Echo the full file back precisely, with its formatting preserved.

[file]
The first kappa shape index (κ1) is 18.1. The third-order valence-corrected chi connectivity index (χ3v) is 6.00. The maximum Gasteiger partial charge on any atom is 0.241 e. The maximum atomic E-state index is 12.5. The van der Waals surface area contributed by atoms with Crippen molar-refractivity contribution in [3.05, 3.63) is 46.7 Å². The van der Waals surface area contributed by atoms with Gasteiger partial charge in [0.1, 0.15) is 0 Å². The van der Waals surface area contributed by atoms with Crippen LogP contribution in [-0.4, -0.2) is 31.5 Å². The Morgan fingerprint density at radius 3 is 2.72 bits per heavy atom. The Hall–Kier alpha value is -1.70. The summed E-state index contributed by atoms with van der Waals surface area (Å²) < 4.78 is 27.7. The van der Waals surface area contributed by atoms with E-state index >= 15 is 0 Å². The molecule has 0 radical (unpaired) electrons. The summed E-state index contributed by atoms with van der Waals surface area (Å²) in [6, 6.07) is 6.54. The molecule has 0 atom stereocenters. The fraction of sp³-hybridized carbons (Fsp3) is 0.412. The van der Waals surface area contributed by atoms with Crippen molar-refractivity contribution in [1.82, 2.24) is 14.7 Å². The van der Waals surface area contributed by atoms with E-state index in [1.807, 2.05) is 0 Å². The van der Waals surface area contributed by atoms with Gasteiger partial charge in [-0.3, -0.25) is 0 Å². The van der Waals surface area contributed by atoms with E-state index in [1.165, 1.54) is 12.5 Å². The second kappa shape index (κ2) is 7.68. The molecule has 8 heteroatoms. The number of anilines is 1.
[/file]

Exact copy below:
The first kappa shape index (κ1) is 18.1. The third-order valence-corrected chi connectivity index (χ3v) is 6.00. The maximum Gasteiger partial charge on any atom is 0.241 e. The maximum atomic E-state index is 12.5. The van der Waals surface area contributed by atoms with Crippen molar-refractivity contribution in [3.05, 3.63) is 46.7 Å². The van der Waals surface area contributed by atoms with Gasteiger partial charge in [0.1, 0.15) is 0 Å². The van der Waals surface area contributed by atoms with Crippen LogP contribution in [-0.4, -0.2) is 31.5 Å². The Morgan fingerprint density at radius 3 is 2.72 bits per heavy atom. The Hall–Kier alpha value is -1.70. The summed E-state index contributed by atoms with van der Waals surface area (Å²) < 4.78 is 27.7. The van der Waals surface area contributed by atoms with E-state index >= 15 is 0 Å². The molecule has 0 radical (unpaired) electrons. The summed E-state index contributed by atoms with van der Waals surface area (Å²) in [6, 6.07) is 6.54. The molecule has 0 atom stereocenters. The fraction of sp³-hybridized carbons (Fsp3) is 0.412. The van der Waals surface area contributed by atoms with Crippen molar-refractivity contribution in [1.82, 2.24) is 14.7 Å². The van der Waals surface area contributed by atoms with E-state index in [1.807, 2.05) is 0 Å². The van der Waals surface area contributed by atoms with Gasteiger partial charge in [-0.3, -0.25) is 0 Å². The van der Waals surface area contributed by atoms with E-state index in [1.165, 1.54) is 12.5 Å². The second kappa shape index (κ2) is 7.68. The molecule has 8 heteroatoms. The number of anilines is 1.